Among the Banyankole people, handling milk is a task reserved for women. All processes take place inside a house where no men are allowed. This special building is called an Orugyegye, which is painted in black and white colors.
The milk is processed into either ghee (clarified butter) or yoghurt (Amakano or Bongo in banyankole). The products are stored in “kyanzi”, which are carved vases made of smoked black wood from the Mugawu tree, or in dried kalabash gourds. Both kyanzi and kalabash are closed with beautiful, handmade caps made from plant fibers with printed geometric decorations on top. They are stored on a kind of raised platform in the Orugyegye.
Amakano, a daily food for banyankole people, is made by sieving the fresh, raw milk in the morning. Then, in the evening, the pan full of milk is tilted as to only pour out the milk at the top, which is set aside to produce the ghee. The skimmed milk is boiled, warmed, sieved again and poured into the big Kishabo kalabash to rest during the night. The next morning, the milk is slightly solidified: it can either be eaten like this (called Bongo) or be gently shaken to liquefy, and poured into Kyanzi.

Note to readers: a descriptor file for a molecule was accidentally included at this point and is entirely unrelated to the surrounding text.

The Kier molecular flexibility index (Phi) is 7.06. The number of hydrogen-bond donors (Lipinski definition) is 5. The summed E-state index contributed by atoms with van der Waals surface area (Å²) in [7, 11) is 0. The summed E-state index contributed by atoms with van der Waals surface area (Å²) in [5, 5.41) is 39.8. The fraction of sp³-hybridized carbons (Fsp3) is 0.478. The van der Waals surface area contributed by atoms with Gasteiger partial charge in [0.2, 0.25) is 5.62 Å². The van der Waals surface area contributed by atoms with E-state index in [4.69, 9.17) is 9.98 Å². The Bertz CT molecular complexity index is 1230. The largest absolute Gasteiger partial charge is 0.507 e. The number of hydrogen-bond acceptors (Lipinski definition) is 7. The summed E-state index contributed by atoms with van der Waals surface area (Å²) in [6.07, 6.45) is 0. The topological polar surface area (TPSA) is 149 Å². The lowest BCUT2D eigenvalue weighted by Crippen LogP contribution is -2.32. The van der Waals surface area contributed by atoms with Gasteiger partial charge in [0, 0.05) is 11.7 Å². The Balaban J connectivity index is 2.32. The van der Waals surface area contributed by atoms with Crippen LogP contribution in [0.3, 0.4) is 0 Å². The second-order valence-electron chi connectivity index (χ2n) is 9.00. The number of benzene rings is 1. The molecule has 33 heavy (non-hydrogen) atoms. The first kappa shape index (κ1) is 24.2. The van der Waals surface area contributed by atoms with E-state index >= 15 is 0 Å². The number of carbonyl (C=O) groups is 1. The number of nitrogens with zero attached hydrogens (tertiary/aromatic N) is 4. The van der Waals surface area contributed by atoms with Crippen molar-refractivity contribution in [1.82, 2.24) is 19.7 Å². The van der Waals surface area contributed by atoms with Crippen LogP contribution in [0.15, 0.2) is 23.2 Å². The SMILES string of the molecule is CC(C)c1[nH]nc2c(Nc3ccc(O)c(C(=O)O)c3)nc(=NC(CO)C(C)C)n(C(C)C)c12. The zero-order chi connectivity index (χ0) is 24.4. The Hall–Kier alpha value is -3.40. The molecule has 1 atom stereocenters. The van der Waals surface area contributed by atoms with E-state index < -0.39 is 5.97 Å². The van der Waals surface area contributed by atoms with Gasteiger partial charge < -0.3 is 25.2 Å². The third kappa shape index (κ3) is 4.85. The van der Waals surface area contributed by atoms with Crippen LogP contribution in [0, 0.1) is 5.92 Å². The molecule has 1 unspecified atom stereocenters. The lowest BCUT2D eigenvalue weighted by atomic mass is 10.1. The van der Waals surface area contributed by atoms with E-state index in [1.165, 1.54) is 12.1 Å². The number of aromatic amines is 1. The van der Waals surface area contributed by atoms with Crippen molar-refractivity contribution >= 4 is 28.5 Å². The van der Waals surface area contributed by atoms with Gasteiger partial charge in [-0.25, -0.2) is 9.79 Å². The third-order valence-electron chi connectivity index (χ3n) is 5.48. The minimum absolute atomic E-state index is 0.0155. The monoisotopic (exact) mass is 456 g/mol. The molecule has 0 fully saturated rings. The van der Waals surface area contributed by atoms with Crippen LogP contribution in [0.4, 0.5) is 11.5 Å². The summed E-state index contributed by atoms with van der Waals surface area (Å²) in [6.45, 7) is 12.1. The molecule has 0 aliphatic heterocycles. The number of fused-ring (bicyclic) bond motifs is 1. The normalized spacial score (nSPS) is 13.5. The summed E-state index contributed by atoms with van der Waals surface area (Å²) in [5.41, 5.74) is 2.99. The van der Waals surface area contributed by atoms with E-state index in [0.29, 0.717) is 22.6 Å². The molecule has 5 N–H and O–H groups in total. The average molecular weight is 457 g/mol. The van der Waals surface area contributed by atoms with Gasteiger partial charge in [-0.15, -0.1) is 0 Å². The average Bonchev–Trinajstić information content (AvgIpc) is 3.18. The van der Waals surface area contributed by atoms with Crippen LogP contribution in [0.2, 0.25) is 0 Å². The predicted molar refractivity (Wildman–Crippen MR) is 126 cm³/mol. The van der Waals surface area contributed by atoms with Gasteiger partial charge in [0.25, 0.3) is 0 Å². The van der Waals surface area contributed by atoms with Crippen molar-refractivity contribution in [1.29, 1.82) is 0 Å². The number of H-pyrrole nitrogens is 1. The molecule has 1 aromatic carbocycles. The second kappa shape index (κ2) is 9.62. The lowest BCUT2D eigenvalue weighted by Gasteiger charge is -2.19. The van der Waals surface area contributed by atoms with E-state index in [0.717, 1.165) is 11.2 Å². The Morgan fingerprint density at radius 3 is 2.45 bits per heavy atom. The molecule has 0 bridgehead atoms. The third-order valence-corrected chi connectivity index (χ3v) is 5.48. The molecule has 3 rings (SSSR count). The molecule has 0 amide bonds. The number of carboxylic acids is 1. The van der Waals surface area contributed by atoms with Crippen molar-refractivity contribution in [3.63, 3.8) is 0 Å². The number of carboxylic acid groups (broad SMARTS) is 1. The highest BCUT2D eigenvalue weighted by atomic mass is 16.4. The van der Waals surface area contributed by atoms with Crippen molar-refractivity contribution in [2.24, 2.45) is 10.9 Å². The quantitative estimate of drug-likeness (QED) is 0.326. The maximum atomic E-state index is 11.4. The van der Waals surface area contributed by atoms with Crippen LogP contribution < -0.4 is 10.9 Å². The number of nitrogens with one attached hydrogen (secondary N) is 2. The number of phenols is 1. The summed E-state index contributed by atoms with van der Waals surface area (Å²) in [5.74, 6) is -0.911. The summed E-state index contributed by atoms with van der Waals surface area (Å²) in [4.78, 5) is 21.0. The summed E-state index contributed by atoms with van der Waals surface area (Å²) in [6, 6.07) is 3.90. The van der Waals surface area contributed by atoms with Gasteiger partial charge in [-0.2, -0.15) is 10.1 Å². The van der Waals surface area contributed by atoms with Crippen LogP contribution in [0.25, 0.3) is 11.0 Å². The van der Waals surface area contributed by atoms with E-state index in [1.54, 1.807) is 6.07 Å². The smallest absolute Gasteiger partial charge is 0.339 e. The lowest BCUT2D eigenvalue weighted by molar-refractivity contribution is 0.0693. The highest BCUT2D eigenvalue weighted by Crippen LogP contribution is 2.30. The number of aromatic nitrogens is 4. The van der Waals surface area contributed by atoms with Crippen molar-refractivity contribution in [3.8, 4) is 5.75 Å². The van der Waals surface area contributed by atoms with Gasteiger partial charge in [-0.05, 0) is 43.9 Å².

The Banyankole women produce three kinds of ghee, often used to season the roasted Ankole Longhorned Cattle meat, and potatoes. The first kind of ghee is preserved the longest, more than 6 months. It is made with the cream removed from the sieved milk. The next morning the cream is shaken for 90 minutes, a process called Kuchunda, and is then put in a saucepan with clear water, in order to remove the extra milk: this washing process is repeated 4 times. Then, the ghee is put in the Kishabo kalabash to mature for a month.
The second kind, “omwitsi”, which means raw, is the ghee made by small producers who have a maximum of six cows. Therefore, the cream is collected and put in the Kishabo kalabash each day for about a week. When enough cream is collected, it is processed the same way, but this kind of ghee doesn’t keep as long as the first one.
The final type of ghee is “Ntsimbo”, in accordance with the name of the small smoked container used to hold it. This makes the best quality ghee. It is allowed to mature for at least a month.
Ntsimbo is mainly produced for home consumption, whereas the other types are usually sold. Ntsimbo is used to make Eshabwe, a ghee sauce with rock salt from the Katwe lake in Western Uganda. Traditionally, blood from the cattle is mixed with the ghee and eaten on special occasions as well as during droughts and hot weather. It is said that eating this mixture, called “giugulare”, can help lower the internal temperature of the animals and at the same time provide the herders with an essential food, rich in water and minerals.